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There are few writers who’ve shaped the future of the modern British novel as dramatically as Ian McEwan. By volume alone – 12 novels, two short story collections, two children’s books, four original screenplays, a play, an operetta and a libretto – he far outshines many of his contemporaries. When you consider how many of those books have become modern classics, he sits in a very elite group indeed.
The production of The Cement Garden at this year’s VAULT Festival is a timely reminder of McEwan’s taut, twisted roots. With his recent novels he sometimes seems to be targeting book clubs ahead of literature critics. Not that there’s anything wrong with that – readers are to be welcomed wherever they’re found – but even McEwan admits that he’s lost some of his edginess. In a recent interview with The Guardian, McEwan stated that: “I’m no longer interested in a kind of sexual gothic. But you can’t in your mid-60s write as if you’re 25.”
David Aula and Jimmy Osborne’s adaptation of The Cement Garden brings his early sexual gothic back to life. Their source material was slim (the novel runs to 127 pages) so much of the work was already done for them. There are very few scenes that have been left out, although some are run into each other for the sake of narrative brevity. What’s more noticeable is how much the sexuality of the novel has been toned down. McEwan’s book contains scenes of masturbation and incest, and these are still present on the stage – but the nudity has vanished. Jack (George MacKay) still self-abuses copiously, starting before the first scene, as the audience take their seats… but he does so with his trousers on. Similarly, when Jack and Julie (Ruby Bentall) carry out their sexual experiments on younger sister Sue (Georgia Clarke-Day) they’re innocent by comparison: their explorations are seen only in shadow, across clean white sheets. It may seem that a stage adaptation of The Cement Garden would be unbearably graphic and sexually-charged, but in fact the reverse is true. McEwan’s sexual gothic felt dirtier when it took place solely in our heads.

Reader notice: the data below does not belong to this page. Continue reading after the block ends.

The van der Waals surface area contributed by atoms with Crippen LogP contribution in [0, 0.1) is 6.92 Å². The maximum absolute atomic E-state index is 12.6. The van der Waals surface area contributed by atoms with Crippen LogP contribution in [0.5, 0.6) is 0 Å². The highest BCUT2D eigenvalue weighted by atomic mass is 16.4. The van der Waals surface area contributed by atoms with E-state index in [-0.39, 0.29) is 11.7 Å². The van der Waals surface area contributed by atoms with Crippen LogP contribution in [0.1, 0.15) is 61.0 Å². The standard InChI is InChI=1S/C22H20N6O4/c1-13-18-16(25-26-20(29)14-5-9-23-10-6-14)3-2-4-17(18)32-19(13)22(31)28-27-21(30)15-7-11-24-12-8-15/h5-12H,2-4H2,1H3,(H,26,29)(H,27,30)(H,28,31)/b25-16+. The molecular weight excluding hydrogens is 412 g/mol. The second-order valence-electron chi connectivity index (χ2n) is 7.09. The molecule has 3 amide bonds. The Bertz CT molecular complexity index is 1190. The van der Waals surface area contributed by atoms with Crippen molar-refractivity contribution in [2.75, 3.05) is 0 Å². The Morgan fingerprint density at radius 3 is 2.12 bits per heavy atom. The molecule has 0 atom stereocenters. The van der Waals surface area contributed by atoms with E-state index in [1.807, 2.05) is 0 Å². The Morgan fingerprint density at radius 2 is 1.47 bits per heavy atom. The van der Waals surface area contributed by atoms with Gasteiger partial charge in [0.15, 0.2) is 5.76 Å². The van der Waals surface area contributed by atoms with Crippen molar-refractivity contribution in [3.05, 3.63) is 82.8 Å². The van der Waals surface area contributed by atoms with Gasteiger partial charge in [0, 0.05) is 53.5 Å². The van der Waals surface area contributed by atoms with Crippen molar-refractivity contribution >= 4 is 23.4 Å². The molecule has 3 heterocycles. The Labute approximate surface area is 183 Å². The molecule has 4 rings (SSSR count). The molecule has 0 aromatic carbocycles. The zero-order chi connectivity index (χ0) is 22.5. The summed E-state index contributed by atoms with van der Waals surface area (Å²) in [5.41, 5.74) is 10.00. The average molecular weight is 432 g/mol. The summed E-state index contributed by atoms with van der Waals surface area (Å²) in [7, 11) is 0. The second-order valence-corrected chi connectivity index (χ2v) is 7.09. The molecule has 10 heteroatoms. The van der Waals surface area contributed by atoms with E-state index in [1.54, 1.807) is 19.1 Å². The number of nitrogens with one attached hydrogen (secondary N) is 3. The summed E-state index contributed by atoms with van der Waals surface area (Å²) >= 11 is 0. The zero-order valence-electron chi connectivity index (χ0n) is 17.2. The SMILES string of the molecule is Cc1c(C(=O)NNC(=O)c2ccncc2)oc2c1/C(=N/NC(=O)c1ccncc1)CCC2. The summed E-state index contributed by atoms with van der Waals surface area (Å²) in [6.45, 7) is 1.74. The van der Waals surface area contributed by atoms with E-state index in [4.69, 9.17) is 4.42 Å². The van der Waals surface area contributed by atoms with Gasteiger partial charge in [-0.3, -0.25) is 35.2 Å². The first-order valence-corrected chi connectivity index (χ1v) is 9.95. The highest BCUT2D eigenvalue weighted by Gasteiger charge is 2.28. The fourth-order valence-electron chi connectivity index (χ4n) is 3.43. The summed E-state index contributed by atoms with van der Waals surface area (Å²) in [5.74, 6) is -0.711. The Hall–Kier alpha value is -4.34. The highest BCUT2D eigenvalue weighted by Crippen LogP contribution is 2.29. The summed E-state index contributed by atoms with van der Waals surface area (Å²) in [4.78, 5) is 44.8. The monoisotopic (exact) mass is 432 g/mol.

The two-tier set allows for some interesting use of space, and the Vaults are in many ways the perfect setting for such a claustrophobic story. Even the sound of trains rumbling overhead only adds to the sense of poverty and seclusion. The outside world surrounding the house – McEwan’s “few terraced houses… cleared to make way for four twenty-storey tower blocks” – is almost unmentioned as Aula and Osbourne focus on the family’s sense of isolation, although curiously this sometimes detracts from the claustrophobia rather than adds to it. With no point of comparison outside their walls, the family dynamic almost starts to seem normal.
There are other subtle twists made to the novel’s story too, often to overcome the specific challenges of putting McEwan’s novel on the stage. Younger brother Tom is played by David Annen as an older version of himself, looking back on the events of the mid-70s. Annen carries and manipulates a simplistic paper puppet of his younger self, and it’s a testament to his acting abilities that the audience soon forgets this dramatic device, accepting him as the youngest sibling. Commander Hunt – the hero of the sci-fi novel that Sue gives Jack for his birthday – also steps out of the shadows to represent a fragment of Jack’s psyche, and the role model that he doesn’t have. Christopher Webster brings a physical humour to the role that is much needed in such a dark tale, although his brief turn as their father feels misplaced and far lighter than the abusive, brooding presence of the novel.
Bringing a well-known – and well-respected – novel to the stage is never easy. It says something that Aula, Osborne and their cast fully engage our attention for close to two hours, exploring the same dark pathways that Ian McEwan first trod 36 years ago. If The Cement Garden disappoints at all, it’s in its failure to shock us, to push those boundaries of sexual gothic that made the novel such a darkly brilliant debut. But then, even Ian McEwan doesn’t shock like he used to.